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Compare 1577 edition: 1 2 When all things conuenient for such an enterprise were in a readinesse, the king came to Douer,14 [...] Anno Reg. [...] where he found fiue hundred ships and hoies readie to tran|sport him and his armie. And so the fourth daie of Iu|lie he passed ouer,The K. [...] an armie pas|seth ouer [...] France. and landed at Calis with great tri|umph; but his armie, horsses, and munitions of war scarse passed ouer in twentie daies. In this armie (being one of the best appointed that had passed out of England into France in manie yeares before) were fifteene hundred men of armes well horssed, of the which the most part were barded and richlie trap|ped, and manie of them trimmed in one sute. There were also fiftéene thousand archers with bowes and arrowes, of the which a great number were on hors|backe. There were also a great companie of other fighting men, and of such as serued to set vp tents and pauilions, to attend the artillerie and to inclose their campe, and otherwise to labour and be imploied in seruice.

Compare 1577 edition: 1 In all this armie was there not one page. The king of England was at his ariuall highlie displea|sed with the duke of Burgognie, who in the word of a prince had promised to meet him at his landing, with two thousand men of armes and light horsse|men, besides a great number of lanceknights and halberdiers, and that he would haue begun the war three moneths before the kings transporting; where|as contrarilie the duke laie lingering at the siege of Nusse,The siege of Nusse. and let passe the occasion of atchiuing a more profitable enterprise. King Edward incontinentlie dispatched the lord Scales in post vnto the duke, to put him in remembrance of his promise,The lord Scales. and to ad|uise him to come and ioine with him before the sum|mer were spent.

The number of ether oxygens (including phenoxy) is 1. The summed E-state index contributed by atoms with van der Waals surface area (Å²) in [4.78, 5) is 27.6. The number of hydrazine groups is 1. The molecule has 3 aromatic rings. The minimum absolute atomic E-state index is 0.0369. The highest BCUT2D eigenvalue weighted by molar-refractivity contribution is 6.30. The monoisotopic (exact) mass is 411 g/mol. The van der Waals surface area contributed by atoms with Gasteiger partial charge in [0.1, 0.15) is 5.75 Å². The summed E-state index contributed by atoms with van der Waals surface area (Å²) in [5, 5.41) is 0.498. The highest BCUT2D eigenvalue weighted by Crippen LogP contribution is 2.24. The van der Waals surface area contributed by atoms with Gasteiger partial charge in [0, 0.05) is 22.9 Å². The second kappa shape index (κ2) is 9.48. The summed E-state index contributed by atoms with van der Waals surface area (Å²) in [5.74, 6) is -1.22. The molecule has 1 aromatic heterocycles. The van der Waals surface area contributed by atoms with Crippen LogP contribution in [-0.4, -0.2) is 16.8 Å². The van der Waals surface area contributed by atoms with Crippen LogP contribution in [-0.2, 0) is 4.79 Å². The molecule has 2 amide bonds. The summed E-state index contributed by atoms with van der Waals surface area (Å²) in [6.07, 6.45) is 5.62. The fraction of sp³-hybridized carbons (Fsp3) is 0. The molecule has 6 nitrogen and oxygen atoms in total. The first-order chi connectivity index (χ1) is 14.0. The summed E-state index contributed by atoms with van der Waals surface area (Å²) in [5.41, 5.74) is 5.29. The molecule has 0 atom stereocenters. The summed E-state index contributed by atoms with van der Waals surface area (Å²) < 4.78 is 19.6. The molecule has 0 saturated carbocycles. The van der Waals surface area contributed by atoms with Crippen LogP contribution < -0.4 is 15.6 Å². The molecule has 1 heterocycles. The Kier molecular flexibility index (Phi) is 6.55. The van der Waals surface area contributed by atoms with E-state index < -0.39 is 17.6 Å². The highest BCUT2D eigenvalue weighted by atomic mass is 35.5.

Compare 1577 edition: 1 Before king Edward departed from Douer, he sent an officer of armes vnto the French king with a defiance. The French king,A defiance sent to the French king. receiuing the king of Englands letters at the messengers hand, read the same; and after he had considered thereof at leasure, he called the English herald aside, and to him decla|red the little trust that was to be put in the duke of Burgognie and the constable, by whose procurement he knew that king Edward was procured to come at that season into France; and therefore it should be better for him to haue peace with an old enimie, than to staie vpon the promises and familiaritie of a new dissembling freend, which peace did highlie please God, & was the thing that he most desired. ¶ But to giue the greater grace to the matter in hand, Abr. Fl. ex Edw. Hall. fol. Ccxxvij. it is good to laie downe the forme of the French kings spéech to the said herald, to whome he vttered these words in his wardrobe, as Edward Hall reporteth.

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